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Da Vinci And Sikorsky Also Deserve Credit For NASA’s Mars Helicopter

Da Vinci And Sikorsky Also Deserve Credit For NASA’s Mars Helicopter

With NASA’s historic solar-powered helicopter flight over the barren slopes of Mars’ Jezero Crater, Leonardo da Vinci and Igor Sikorsky also deserve credit along with the Wright brothers for enabling this astounding bit of off-world powered, controlled flight. Da Vinci made one of the earliest drawings of a rotor-driven aircraft and Sikorsky built the U.S.’ first commercially viable helicopter.

Even though Orville and Wilbur Wright get credit for making the first powered, controlled aircraft flight at Kitty Hawk, North Carolina in 1903, the vertical flight of helicopters is markedly different. Thus, the first test flight of NASA’s Ingenuity helicopter is all the more astounding in no small part because Mars’ atmosphere is only one percent that of Earth.

“While these two iconic moments in aviation history may be separated by time and 173 million miles of space, they now will forever be linked,” NASA Associate Administrator for Science Thomas Zurbuchen said in a statement. “As an homage to the two innovative bicycle makers from Dayton, this first of many airfields on other worlds will now be known as Wright Brothers Field, in recognition of the ingenuity and innovation that continue to propel exploration.”

The 4-pound Ingenuity rotorcraft reached an altitude of 10 feet and maintained a stable hover for 30 seconds, says NASA, before touching back down on the Martian surface. There are relatively few air molecules with which Ingenuity’s two 4-foot-wide rotor blades can interact to achieve flight, says the space agency.

Even so, Renaissance icon Leonardo da Vinci clearly deserves credit for his rudimentary helicopter designs which I first encountered in France’s Loire Valley during a visit to the Château du Clos Lucé in Amboise. Towards the end of da Vinci’s life, he left Rome for a journey through France. And after meeting the French king Francis I was invited to live in the king’s Amboise chateau where upon da Vinci’s death in 1519, the Renaissance man left many of his drawings, including ones of his helicopter designs.

“A pure helicopter can be defined as any flying machine using a rotor with blades that spin about a shaft to provide lift, propulsion, and control forces that enable the aircraft to hover relative to the ground without forward flight speed to generate these forces,” J. G. Leishman explains in his 2000 book “Principles of Helicopter Aerodynamics.” But to be practical, the machine must also be able to fly forward, climb, cruise at speed, and then descend and come back into a hover for landing, notes Leishman. That’s a feat that’s only achieved in nature by the hummingbird or dragonfly, the author writes.

As for da Vinci’s drawings?

Da Vinci’s sketch of the “aerial-screw” or “air gyroscope” device is dated to 1483 and was an obvious elaboration of an Archimedes’ water-screw, writes Leishman.  He notes that da Vinci’s proposed device comprised a helical surface formed out of iron wire, with linen surfaces made “airtight with starch.”  But da Vinci did not actually build his machine, except perhaps for some small models, Leishman notes. Even so, he writes that da Vinci’s idea was clearly far ahead of its time.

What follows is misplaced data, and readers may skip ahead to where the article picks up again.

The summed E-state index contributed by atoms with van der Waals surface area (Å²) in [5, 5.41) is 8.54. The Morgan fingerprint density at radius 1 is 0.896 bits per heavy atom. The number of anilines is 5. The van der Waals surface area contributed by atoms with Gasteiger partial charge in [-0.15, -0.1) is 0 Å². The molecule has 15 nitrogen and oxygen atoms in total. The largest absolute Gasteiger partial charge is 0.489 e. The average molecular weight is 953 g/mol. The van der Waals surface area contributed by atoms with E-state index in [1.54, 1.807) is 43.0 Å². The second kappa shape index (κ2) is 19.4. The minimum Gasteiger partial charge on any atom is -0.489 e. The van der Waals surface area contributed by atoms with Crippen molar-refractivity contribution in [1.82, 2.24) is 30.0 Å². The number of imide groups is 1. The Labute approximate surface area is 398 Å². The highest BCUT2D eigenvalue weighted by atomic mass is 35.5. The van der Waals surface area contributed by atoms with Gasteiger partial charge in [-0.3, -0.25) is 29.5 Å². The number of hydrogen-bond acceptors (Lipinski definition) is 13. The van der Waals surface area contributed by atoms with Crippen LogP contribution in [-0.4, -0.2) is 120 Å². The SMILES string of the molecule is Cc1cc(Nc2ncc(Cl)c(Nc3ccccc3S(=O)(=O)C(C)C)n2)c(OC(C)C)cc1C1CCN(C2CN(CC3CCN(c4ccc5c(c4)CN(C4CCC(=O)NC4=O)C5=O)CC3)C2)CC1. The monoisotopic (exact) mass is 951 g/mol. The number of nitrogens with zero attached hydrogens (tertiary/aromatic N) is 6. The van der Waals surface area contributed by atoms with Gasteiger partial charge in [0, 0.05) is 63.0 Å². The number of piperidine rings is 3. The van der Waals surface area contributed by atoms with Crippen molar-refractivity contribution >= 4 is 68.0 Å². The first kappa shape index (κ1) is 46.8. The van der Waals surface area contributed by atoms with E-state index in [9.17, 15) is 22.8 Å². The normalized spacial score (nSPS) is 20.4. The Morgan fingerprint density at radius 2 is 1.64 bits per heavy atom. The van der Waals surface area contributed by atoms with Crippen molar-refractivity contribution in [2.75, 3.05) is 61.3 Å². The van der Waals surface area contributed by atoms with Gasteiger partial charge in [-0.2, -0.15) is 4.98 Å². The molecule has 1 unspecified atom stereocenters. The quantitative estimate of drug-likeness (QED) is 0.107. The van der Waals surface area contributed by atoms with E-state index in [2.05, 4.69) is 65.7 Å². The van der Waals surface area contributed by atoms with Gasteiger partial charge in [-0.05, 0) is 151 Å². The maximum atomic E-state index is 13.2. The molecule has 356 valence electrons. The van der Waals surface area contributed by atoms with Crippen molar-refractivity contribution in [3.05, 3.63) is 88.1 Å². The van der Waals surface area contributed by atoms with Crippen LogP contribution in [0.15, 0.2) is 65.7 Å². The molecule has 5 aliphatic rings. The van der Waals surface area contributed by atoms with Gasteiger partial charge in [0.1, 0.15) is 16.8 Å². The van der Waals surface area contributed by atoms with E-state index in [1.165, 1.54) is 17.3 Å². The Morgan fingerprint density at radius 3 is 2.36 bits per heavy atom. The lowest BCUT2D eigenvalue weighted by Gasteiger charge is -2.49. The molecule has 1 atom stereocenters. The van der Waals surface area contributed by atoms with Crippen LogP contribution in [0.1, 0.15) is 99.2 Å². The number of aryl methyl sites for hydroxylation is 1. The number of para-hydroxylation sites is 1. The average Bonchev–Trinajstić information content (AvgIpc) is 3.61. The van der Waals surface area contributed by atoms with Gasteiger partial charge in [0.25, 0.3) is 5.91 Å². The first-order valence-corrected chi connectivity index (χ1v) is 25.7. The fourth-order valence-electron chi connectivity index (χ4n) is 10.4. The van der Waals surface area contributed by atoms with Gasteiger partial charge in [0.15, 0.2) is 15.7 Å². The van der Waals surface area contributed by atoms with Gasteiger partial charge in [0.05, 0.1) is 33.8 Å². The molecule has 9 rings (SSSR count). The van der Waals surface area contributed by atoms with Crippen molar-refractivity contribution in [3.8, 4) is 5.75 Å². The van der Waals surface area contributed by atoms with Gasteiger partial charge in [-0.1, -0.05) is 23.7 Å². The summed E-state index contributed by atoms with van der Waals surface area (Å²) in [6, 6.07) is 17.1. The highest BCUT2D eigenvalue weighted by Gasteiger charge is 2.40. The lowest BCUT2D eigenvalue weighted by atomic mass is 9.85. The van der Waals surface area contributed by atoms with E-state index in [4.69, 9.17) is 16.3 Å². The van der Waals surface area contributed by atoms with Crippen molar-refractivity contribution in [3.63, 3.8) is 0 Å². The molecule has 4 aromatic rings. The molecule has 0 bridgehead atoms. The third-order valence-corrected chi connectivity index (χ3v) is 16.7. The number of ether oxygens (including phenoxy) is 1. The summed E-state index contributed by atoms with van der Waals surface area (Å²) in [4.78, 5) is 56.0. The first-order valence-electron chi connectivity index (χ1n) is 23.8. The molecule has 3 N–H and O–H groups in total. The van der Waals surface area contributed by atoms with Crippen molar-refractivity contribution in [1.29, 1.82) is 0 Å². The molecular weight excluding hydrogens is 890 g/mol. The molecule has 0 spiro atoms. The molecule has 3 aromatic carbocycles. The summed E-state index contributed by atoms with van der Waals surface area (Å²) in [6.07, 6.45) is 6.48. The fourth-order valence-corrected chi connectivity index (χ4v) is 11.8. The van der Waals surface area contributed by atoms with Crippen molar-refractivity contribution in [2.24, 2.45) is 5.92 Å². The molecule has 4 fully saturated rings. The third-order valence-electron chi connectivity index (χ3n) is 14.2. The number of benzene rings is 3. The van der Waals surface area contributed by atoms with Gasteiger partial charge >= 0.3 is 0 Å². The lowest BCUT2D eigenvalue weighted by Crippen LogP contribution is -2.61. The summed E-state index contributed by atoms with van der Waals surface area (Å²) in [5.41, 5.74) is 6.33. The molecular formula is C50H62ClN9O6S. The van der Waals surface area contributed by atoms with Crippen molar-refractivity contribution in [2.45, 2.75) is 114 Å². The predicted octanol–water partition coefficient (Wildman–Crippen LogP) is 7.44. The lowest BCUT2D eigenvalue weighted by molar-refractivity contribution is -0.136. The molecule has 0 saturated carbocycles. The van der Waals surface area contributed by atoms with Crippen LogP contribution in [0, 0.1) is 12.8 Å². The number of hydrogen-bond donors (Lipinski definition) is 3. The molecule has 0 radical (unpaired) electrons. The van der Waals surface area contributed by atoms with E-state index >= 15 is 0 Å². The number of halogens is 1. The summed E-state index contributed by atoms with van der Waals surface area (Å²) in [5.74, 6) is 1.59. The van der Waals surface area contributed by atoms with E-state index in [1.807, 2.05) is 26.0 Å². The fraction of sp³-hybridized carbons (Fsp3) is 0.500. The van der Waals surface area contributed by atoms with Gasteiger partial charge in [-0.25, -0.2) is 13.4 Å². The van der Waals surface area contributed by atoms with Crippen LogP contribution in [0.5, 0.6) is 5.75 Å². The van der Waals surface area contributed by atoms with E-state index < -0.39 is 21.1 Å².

But it took another four centuries before Igor Sigorsky made the helicopter idea into something practical and commercially viable.

While still living in czarist Russia, Sikorsky experimented with primitive vertical lift aircraft as early as 1907, writes Leishman. Sikorsky honed his designs after emigrating to the U.S. And by 1943, he had developed the R-5, a two-seater helicopter that saw wide use in the Pacific during World War II.

Yet as anyone who’s ever ridden in a conventional rotor-driven helicopter can attest, there’s a world of difference between a fixed wing aircraft and a helicopter. That’s a lesson I learned some time ago while covering the opening of an aircraft plant in South Korea. To avoid a long return bus ride, I happily accepted an offer to return to central Seoul via helicopter instead. Let’s just say that the flight was so buffeted by heavy winds high over the Korean hillsides that I longed for a fixed-wing aircraft. Given Mars’ thin atmosphere, that’s not a problem that helicopters on Mars would likely ever experience, however.

Will humans ever fly in rotor-driven craft on Mars?

In the long term, it’s more likely humans will move about using some sort of ground-based rocket propulsion which would enable short hops of a few kilometers or more around the surface. However, the advent of small robotic helicopters on the red planet may be a boon for Mars science.

“The use of helicopters promises to bridge a gap between orbiters providing large-area imagery at low resolution, and rovers that provide detailed imagery limited by line-of-sight from the current rover location,” says NASA. Paired with a rover, a helicopter can act as a forward reconnaissance platform, identifying science targets or mapping the terrain ahead of a rover, NASA notes.

As for drones?

The ability to harness a high-quality drones with enough maneuverability to check out Mars in the same manner that off-the-shelf, commercially-available, Earth-based drones can do so here would revolutionize robotic exploration of Mars or any off-world body.

What’s next for NASA’s Ingenuity Mars helicopter?

Its second experimental test flight is scheduled for no earlier than April 22, says NASA. And if the helicopter survives the second flight test, the Ingenuity team says it will consider how best to expand the flight profile.

What do you think?

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